Apple will release an updated Mac Pro desktop in 2019, and it will be a complete redesign
It’s official: the long-awaited sequel to Apple’s radical Mac Pro from 2013 will be released sometime in 2019, according to Tom Boger, senior director of Mac Hardware Product Marketing. In a (somewhat) surprising move, Apple will be designing the 2019 Mac Pro from scratch and (even more surprising) will be actively working with outside contractors to receive and act on feedback prior to the official release.
Boger and several other Apple executives held a series of roundtable interviews and demonstrations for select creative professionals, among them a professional photographer by the name of Matthew Panzarino, who wrote of his experience for TechCrunch earlier today. In it, Panzarino described the new direction that Apple is taking with their Pro line of desktop computers. The Cupertino Colossus has formed a new “Pro Workflow Team” dedicated to improving its professionally oriented products, including both hardware and software. To that end, the Pro Workflow Team has hired on outside creative professionals in both full- and part-time consulting positions to get external feedback on these products.
The ultimate goal is to make a well-refined product that will meet the needs of its target audience seamlessly, in true Apple fashion. However, it’s surprising that the normally-insular company is listening to outside criticism; the Apple of the past few years has marched on in a defiant manner, ignoring criticisms like a child plugging their ears. Apple integrated wireless charging into the iPhone line, something that consumers have been requesting for years, only this past fall. The company also came under heavy fire for controversial design decisions, like removing the headphone jack with no real purpose other than “courage” and introducing the highly-contested “notch” design to the mainstream.
However, a new Mac Pro is something that Apple has desperately needed. The last Mac Pro desktop was released five years ago in 2013, and while its design was novel and radical at the time, its internals have aged poorly. This has alienated several legitimate professionals who rely on cutting-edge components to drive their workflows and caused several creatives to grumble in mediocrity at best and jump ship at worst.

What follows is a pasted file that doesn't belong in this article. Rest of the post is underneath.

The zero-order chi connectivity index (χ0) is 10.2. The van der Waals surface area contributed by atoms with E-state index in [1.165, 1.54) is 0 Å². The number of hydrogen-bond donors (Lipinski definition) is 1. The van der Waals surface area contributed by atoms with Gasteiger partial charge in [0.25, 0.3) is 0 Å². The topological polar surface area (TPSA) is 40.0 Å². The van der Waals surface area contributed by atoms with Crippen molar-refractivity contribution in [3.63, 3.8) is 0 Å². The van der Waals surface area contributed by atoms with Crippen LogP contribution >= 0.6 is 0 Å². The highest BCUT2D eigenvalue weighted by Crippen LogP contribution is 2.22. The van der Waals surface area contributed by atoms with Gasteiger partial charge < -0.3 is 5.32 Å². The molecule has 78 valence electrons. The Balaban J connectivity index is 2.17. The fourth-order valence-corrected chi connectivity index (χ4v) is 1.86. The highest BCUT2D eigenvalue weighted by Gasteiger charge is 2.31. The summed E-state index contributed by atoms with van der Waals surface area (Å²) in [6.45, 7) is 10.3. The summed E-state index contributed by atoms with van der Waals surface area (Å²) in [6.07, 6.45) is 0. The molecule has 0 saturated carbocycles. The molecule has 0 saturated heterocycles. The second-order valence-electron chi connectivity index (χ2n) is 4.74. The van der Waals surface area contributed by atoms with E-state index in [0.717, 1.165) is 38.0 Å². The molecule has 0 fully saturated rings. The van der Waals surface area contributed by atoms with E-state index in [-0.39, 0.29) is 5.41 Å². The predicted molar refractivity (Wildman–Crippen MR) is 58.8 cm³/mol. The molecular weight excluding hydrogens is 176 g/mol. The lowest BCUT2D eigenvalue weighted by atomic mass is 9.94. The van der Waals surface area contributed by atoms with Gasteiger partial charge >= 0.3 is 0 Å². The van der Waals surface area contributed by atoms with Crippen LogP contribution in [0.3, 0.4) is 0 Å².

This could explain why Apple is appealing to outside consultants. Apple knows that they’ve lost a lucrative market by having very little to offer creative professionals. Music makers, movie editors, and photographers are more than willing to pay premiums for powerful and sleek hardware, but Apple hasn’t had much to offer outside of the MacBook Pro line. In a similar fashion to the iPhone, recent choices for the direction of the portable Pro have been polarizing.
Apple needs a win in the professional space if they want to gain back that lost market share. While smaller creative-driven businesses have been happy to settle for the MacBook Pro, larger studios are chomping at the bit for something new. If anything, the recent success of the iMac Pro shows that there’s a market lining up for beautifully crafted devices that don’t skimp on power.
In another surprising move, the upcoming Mac Pro will have an emphasis on “modularity.” While that term is ill-defined at the moment, it could mean that Apple is returning the Pro line to its former upgradeable roots, which would be very enticing for creative professionals that love to sit on the bleeding edge. However, it could take another direction. As Panzarino wisely points out in his write-up, it could be a shift to external connections, such as eGPUs, via Thunderbolt 3. Apple could even begin to fully integrate its devices; a sound engineer could control the mix via an iPad while recording and rendering the music on his Mac Pro.
Whatever Apple develops, we now have a better time frame for when to expect their next professional-grade system. And, knowing Apple, it’ll be sure to make waves upon its release.